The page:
Yet a further advantage of this invention is that it is generalized so that it may be applied to pixel-domain watermarking schemes.

To achieve the foregoing and other advantages, in accordance with all of the invention as embodied and broadly described herein, a method for embedding a watermark into content. The content contains content samples. The method including the steps of: receiving the content, creating a continuous watermark sequence from the watermark, for each content sample in a first predetermined order: calculating a sample mean, calculating a sample variance, and normalizing the content. Further steps include generating a set of content coefficients from the content, generating a set of watermark coefficients from the watermark sequence, embedding the watermark in the content by adjusting the amplitude of the watermark coefficients so that the distortion between the content coefficients and the associated watermark coefficients are minimized using a secret mapping function, and outputting the content.

In yet a further aspect of the invention, a method for a method for embedding a watermark into content, wherein the step of embedding the watermark in the content is performed by adjusting the watermark coefficients sequentially in a second predetermined order.

In yet a further aspect of the invention, an apparatus for embedding a watermark data into content including: a content preprocessor, the content preprocessor further including: a mean calculator; and a variance calculator, a content coefficient generator for generating content coefficients from the preprocessed content; a watermark sequence generator for generating a watermark sequence from the watermark data; a watermark coefficient generator for generating watermark coefficients from the watermark sequence; and a watermark inserter for generating watermarked content. The watermark inserter may further include a key dependent sequencer; a secret mapping function device, the secret mapping function device receiving input from the key dependent sequencer; and a coefficient modifier for generating watermarked content by adjusting the amplitude of the watermark coefficients so that the distortion between the content coefficients and the associated watermark coefficients are minimized using the secret mapping function device.

Additional objects, advantages and novel features of the invention will be set forth in part in the description which follows, and in part will become apparent to those skilled in the art upon examination of the following or may be learned by practice of the invention. The objects and advantages of the invention may be realized and attained by means of the instrumentalities and combinations particularly pointed out in the appended claims.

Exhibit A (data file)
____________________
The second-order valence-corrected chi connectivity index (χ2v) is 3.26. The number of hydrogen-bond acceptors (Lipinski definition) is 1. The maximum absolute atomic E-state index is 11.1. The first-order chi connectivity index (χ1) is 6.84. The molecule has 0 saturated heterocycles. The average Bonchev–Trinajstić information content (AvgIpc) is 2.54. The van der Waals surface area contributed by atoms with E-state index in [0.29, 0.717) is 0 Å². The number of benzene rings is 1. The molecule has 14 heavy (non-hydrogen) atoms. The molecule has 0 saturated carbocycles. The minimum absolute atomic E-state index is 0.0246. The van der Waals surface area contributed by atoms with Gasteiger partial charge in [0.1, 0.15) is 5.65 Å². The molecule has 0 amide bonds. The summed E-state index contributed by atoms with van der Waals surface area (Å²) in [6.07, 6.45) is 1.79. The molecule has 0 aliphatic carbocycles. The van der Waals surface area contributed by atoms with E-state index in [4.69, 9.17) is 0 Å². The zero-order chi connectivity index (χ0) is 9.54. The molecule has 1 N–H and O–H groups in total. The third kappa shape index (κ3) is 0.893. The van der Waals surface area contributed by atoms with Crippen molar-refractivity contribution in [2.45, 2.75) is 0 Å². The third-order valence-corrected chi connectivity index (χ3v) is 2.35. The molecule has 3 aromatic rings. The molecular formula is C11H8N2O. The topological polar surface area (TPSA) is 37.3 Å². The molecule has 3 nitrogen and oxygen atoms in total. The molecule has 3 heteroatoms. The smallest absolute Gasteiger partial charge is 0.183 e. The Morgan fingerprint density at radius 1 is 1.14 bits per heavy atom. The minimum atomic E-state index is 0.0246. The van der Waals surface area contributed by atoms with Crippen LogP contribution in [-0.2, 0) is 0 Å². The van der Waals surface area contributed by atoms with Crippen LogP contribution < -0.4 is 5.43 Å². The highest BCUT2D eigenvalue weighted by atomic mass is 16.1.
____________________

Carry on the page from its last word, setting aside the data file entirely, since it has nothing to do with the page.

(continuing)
BRIEF DESCRIPTION OF THE DRAWINGS

The accompanying drawings, which are incorporated in and form a part of the specification, illustrate an embodiment of the present invention and, together with the description, serve to explain the principles of the invention.

FIG. 1 is a block diagram of a watermark insertion device as per an embodiment of the present invention.

FIG. 2 is a block diagram of a watermark inserter as per an embodiment of the present invention.

FIG. 3 is a block diagram of a watermark extractor as per an embodiment of the present invention.

FIG. 4 is a flow diagram showing how a watermark may be inserted into content as per an embodiment of the present invention.

FIG. 5 is a flow diagram showing how a content may be preprocessed as per an embodiment of the present invention.

FIG. 6 is a flow diagram showing watermark content being embedded into content data as per an embodiment of the present invention.

FIG. 7 is a flow diagram showing how a watermark may be extracted from watermarked content as per an embodiment of the present invention.

FIG. 8A is a diagram illustrating a square mapping function that may be used in practicing the present invention.

FIG. 8B is a diagram illustrating a saw tooth mapping function that may be used in practicing the present invention.

FIG. 8C is a diagram illustrating a trianglar mapping function that may be used in practicing the present invention.

FIG. 9A is a diagram illustrating horizontal processing orders that may be used when practicing the present invention.

FIG. 9B is a diagram illustrating vertical processing orders that may be used when practicing the present invention.

FIG. 9C is a diagram illustrating horizontal zig-zag processing orders that may be used when practicing the present invention.

FIG. 9D is a diagram illustrating vertical zig-zag processing orders that may be used when practicing the present invention.

BEST MODE FOR PRACTICING THE INVENTION

The present invention is a new method for watermarking content using a novel class of secure mapping watermarking functions using key-dependent mapping functions.

The binary watermarking scheme disclosed by Fredrich and discussed in the background section may be defeated by a histogram attack because the DCT coefficients may be clustered in the middle of the interval for the correct quantization step size β. The present invention overcomes this security problem by first replacing the binary watermark sequence by a continuous sequence and by using secret mapping functions for different DCT coefficients. Replacing the binary watermark sequence by a continues sequence may cause the DCT coefficients after quantization to spread out in the quantization interval, making the search for the original quantization step size β difficult. Using secret mapping functions for different DCT coefficients may make the histogram attack impossible because the mapping functions may not be known and may be changed for different DCT coefficients.